Torre de Belém (Belém Tower) or the Tower of St. Vincent is a fortified tower located in the civil parish of Santa Maria de Belém in Lisboa (Lisbon), Portugal. Designed by Francisco de Arruda, the striking Belém Tower was built in 1515 in the Douro River (which was subsequently filled in, bringing the shore adjacent to the tower) to guard the entrance to Lisbon’s harbor.
Belém Tower’s impressive Manueline architecture includes sculptures that depict historical figures such as Saint Vincent while its watchtowers display strong Moorish influences in the arched windows and ribbed cupolas. The UNESCO World Heritage monument also features Venetian-style loggias and a statue of Our Lady of Safe Homecoming, which faces the river.
Riding down one of Lisbon’s steep hills in a cable car or street car, looking at the 25 de Abril Bridge, you might imagine that you’re really in San Francisco. For years now, visitors to Lisbon have pointed out the similarities between the two cities: both are on the west coast of their continents; are built on about seven steep hills, have classic cable and street cars and both have been devastated by major earthquakes. The biggest similarity, however, remains the bright orange suspension bridge connecting Lisbon to Almada, which resembles the iconic Golden Gate Bridge. At a total length of 7,470 feet (2,277 meters), the 25 de Abril Bridge carries six road lanes and two railway tracks. It was built by the American Bridge Company, which also constructed the San Francisco-Oakland Bay Bridge.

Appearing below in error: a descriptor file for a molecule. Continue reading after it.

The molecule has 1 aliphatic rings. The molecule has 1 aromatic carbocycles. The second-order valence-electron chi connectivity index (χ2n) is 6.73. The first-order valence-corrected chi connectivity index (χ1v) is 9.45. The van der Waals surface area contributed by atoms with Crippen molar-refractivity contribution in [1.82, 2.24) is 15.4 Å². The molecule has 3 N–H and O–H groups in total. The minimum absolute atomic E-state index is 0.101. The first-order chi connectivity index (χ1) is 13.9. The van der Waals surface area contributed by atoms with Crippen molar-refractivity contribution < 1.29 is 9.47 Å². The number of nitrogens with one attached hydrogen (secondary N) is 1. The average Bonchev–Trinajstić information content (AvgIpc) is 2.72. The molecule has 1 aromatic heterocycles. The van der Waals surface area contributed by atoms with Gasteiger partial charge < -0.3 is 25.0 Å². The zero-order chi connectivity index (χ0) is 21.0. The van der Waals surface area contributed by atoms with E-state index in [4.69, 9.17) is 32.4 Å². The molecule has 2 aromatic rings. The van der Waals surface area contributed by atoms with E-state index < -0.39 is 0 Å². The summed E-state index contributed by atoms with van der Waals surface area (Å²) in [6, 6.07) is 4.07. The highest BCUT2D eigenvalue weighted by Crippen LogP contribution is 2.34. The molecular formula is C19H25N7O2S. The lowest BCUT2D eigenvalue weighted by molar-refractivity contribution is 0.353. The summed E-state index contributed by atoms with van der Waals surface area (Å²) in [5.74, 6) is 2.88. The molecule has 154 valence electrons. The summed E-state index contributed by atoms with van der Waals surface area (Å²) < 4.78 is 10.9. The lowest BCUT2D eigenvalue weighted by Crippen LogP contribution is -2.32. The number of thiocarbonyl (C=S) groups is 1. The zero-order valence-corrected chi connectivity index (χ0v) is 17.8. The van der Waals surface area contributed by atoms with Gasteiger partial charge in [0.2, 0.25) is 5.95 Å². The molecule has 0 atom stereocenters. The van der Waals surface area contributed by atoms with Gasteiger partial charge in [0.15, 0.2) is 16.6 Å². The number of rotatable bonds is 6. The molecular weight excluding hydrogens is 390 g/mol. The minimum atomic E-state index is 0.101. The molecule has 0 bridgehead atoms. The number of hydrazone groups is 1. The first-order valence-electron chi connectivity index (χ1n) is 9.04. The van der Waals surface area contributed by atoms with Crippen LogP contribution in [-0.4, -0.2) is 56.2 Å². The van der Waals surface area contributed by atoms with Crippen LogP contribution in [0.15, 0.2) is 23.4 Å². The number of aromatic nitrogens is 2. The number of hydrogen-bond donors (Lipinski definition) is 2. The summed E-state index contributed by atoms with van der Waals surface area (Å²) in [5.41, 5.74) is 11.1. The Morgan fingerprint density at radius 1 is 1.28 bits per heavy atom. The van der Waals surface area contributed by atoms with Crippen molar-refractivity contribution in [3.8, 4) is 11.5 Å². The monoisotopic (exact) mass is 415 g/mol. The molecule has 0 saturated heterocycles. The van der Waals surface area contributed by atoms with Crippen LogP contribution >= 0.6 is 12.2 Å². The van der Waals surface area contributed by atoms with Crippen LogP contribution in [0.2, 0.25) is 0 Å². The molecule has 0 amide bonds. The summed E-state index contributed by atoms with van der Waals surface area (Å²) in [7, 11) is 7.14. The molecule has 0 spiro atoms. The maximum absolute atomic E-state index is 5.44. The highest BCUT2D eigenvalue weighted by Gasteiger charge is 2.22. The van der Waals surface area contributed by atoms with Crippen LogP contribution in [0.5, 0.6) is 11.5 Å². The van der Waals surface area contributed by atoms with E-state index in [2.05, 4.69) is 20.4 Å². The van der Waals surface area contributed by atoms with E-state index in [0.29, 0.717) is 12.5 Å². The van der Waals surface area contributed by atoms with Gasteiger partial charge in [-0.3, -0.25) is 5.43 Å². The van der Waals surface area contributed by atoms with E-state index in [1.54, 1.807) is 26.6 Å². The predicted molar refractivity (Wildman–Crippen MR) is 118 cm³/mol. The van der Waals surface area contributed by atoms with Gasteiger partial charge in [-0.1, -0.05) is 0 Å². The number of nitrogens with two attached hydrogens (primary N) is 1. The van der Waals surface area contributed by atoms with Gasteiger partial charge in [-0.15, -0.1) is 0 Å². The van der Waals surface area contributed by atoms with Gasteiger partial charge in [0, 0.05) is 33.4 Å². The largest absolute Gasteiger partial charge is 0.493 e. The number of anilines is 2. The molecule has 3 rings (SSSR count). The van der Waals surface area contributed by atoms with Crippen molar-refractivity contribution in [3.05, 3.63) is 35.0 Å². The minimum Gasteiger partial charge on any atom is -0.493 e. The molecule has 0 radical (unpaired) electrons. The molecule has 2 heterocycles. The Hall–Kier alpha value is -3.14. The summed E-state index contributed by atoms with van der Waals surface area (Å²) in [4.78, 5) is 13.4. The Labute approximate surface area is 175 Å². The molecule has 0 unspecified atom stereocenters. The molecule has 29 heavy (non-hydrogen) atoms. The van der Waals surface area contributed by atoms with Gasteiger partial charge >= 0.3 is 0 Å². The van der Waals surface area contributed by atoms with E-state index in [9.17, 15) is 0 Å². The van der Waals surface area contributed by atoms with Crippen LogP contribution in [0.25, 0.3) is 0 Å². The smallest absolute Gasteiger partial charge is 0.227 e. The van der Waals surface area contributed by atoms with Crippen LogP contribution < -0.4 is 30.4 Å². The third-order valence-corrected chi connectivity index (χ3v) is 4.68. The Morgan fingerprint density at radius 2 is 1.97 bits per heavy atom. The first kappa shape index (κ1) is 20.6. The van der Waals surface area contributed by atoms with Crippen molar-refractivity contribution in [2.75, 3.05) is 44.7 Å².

Padrão dos Descobrimentos (Monument to the Discoveries) is a monument on the northern bank of the Tagus River estuary, in the civil parish of Santa Maria de Belém in Lisboa (Lisbon), Portugal. Shaped like a ship’s prow, the 171 foot (50 meters) monument was designed in 1939 by architect Jose Angelo Cottinelli Temo and sculptor Leopoldo de Almeida, as a temporary beacon (built out of plaster) during the Portuguese World Exhibition in honor of all explorers of the Age of Discoveries.
Reconstructed in concrete in 1960 to commemorate the 500th year of the death of Infante Dom Henrique (Henry the Navigator), the sculpture features 30 statues, portraying Vasco de Gama, King Alfonso V (among others), led by Henry the Navigator. A giant marble wind rose at the foot of the Monument contains the key exploration dates throughout the centuries. The interior is divided into three levels with an auditorium and tow large exhibition halls, and the terrace at the top of the monument delivers spectacular views of the city and the river.
As shown in the closeup of the statues in the photograph below, Infante Dom Henrique (Henry the Navigator) is followed by King Alfonso V, Vasco de Gama, Navigator Alfonso Baldaia, Navigator Pedro Alvares Cabral, and Navigator Fernao de Magalhaes.